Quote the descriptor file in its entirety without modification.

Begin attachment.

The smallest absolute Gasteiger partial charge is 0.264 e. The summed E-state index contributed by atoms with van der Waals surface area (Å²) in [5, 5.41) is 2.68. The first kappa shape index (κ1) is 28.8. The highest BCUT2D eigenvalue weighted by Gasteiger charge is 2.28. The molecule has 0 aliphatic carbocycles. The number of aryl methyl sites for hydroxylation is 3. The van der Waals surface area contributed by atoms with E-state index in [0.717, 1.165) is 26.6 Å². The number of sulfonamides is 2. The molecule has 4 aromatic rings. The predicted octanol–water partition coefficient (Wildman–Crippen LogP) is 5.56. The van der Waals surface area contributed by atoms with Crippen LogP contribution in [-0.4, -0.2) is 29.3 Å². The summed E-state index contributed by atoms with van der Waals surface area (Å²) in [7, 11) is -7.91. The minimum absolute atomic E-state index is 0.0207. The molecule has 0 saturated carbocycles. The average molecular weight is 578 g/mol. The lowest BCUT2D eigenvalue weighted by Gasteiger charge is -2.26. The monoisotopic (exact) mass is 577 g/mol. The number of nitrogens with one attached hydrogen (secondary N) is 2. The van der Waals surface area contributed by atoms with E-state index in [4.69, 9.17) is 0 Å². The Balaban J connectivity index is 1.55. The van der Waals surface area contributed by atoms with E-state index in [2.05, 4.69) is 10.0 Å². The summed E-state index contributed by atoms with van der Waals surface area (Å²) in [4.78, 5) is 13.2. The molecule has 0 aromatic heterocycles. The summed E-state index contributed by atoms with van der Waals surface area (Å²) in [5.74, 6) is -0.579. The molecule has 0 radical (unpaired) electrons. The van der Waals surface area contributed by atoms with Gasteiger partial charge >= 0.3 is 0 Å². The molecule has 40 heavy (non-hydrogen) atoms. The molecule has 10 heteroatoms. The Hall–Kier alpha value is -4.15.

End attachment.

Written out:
The smallest absolute Gasteiger partial charge is 0.264 e. The summed E-state index contributed by atoms with van der Waals surface area (Å²) in [5, 5.41) is 2.68. The first kappa shape index (κ1) is 28.8. The highest BCUT2D eigenvalue weighted by Gasteiger charge is 2.28. The molecule has 0 aliphatic carbocycles. The number of aryl methyl sites for hydroxylation is 3. The van der Waals surface area contributed by atoms with E-state index in [0.717, 1.165) is 26.6 Å². The number of sulfonamides is 2. The molecule has 4 aromatic rings. The predicted octanol–water partition coefficient (Wildman–Crippen LogP) is 5.56. The van der Waals surface area contributed by atoms with Crippen LogP contribution in [-0.4, -0.2) is 29.3 Å². The summed E-state index contributed by atoms with van der Waals surface area (Å²) in [7, 11) is -7.91. The minimum absolute atomic E-state index is 0.0207. The molecule has 0 saturated carbocycles. The average molecular weight is 578 g/mol. The lowest BCUT2D eigenvalue weighted by Gasteiger charge is -2.26. The monoisotopic (exact) mass is 577 g/mol. The number of nitrogens with one attached hydrogen (secondary N) is 2. The van der Waals surface area contributed by atoms with E-state index in [4.69, 9.17) is 0 Å². The Balaban J connectivity index is 1.55. The van der Waals surface area contributed by atoms with E-state index in [2.05, 4.69) is 10.0 Å². The summed E-state index contributed by atoms with van der Waals surface area (Å²) in [4.78, 5) is 13.2. The molecule has 0 aromatic heterocycles. The summed E-state index contributed by atoms with van der Waals surface area (Å²) in [5.74, 6) is -0.579. The molecule has 0 radical (unpaired) electrons. The van der Waals surface area contributed by atoms with Gasteiger partial charge >= 0.3 is 0 Å². The molecule has 40 heavy (non-hydrogen) atoms. The molecule has 10 heteroatoms. The Hall–Kier alpha value is -4.15.